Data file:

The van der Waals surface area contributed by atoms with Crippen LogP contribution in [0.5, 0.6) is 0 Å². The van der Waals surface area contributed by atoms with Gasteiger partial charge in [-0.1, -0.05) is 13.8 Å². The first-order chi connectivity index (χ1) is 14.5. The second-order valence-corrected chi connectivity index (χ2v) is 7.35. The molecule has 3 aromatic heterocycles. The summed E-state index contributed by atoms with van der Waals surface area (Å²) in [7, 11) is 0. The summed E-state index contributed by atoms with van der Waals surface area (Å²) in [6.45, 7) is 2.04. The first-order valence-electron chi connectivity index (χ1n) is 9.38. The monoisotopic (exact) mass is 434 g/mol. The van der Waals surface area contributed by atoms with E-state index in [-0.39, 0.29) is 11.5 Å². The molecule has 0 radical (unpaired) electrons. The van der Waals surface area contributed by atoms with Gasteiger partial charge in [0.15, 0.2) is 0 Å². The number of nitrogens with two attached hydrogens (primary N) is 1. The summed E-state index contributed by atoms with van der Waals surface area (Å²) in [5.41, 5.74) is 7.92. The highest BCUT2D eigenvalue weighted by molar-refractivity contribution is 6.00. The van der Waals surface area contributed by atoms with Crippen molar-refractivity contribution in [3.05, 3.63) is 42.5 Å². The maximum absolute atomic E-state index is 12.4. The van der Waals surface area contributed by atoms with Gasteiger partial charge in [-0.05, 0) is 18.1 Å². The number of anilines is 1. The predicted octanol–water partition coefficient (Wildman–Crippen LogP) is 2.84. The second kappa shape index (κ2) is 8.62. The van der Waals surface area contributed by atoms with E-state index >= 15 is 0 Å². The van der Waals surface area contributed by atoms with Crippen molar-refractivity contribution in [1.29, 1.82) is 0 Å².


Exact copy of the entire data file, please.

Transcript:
The van der Waals surface area contributed by atoms with Crippen LogP contribution in [0.5, 0.6) is 0 Å². The van der Waals surface area contributed by atoms with Gasteiger partial charge in [-0.1, -0.05) is 13.8 Å². The first-order chi connectivity index (χ1) is 14.5. The second-order valence-corrected chi connectivity index (χ2v) is 7.35. The molecule has 3 aromatic heterocycles. The summed E-state index contributed by atoms with van der Waals surface area (Å²) in [7, 11) is 0. The summed E-state index contributed by atoms with van der Waals surface area (Å²) in [6.45, 7) is 2.04. The first-order valence-electron chi connectivity index (χ1n) is 9.38. The monoisotopic (exact) mass is 434 g/mol. The van der Waals surface area contributed by atoms with E-state index in [-0.39, 0.29) is 11.5 Å². The molecule has 0 radical (unpaired) electrons. The van der Waals surface area contributed by atoms with Gasteiger partial charge in [0.15, 0.2) is 0 Å². The number of nitrogens with two attached hydrogens (primary N) is 1. The summed E-state index contributed by atoms with van der Waals surface area (Å²) in [5.41, 5.74) is 7.92. The highest BCUT2D eigenvalue weighted by molar-refractivity contribution is 6.00. The van der Waals surface area contributed by atoms with Crippen molar-refractivity contribution in [3.05, 3.63) is 42.5 Å². The maximum absolute atomic E-state index is 12.4. The van der Waals surface area contributed by atoms with Gasteiger partial charge in [-0.05, 0) is 18.1 Å². The number of anilines is 1. The predicted octanol–water partition coefficient (Wildman–Crippen LogP) is 2.84. The second kappa shape index (κ2) is 8.62. The van der Waals surface area contributed by atoms with E-state index >= 15 is 0 Å². The van der Waals surface area contributed by atoms with Crippen molar-refractivity contribution in [1.29, 1.82) is 0 Å².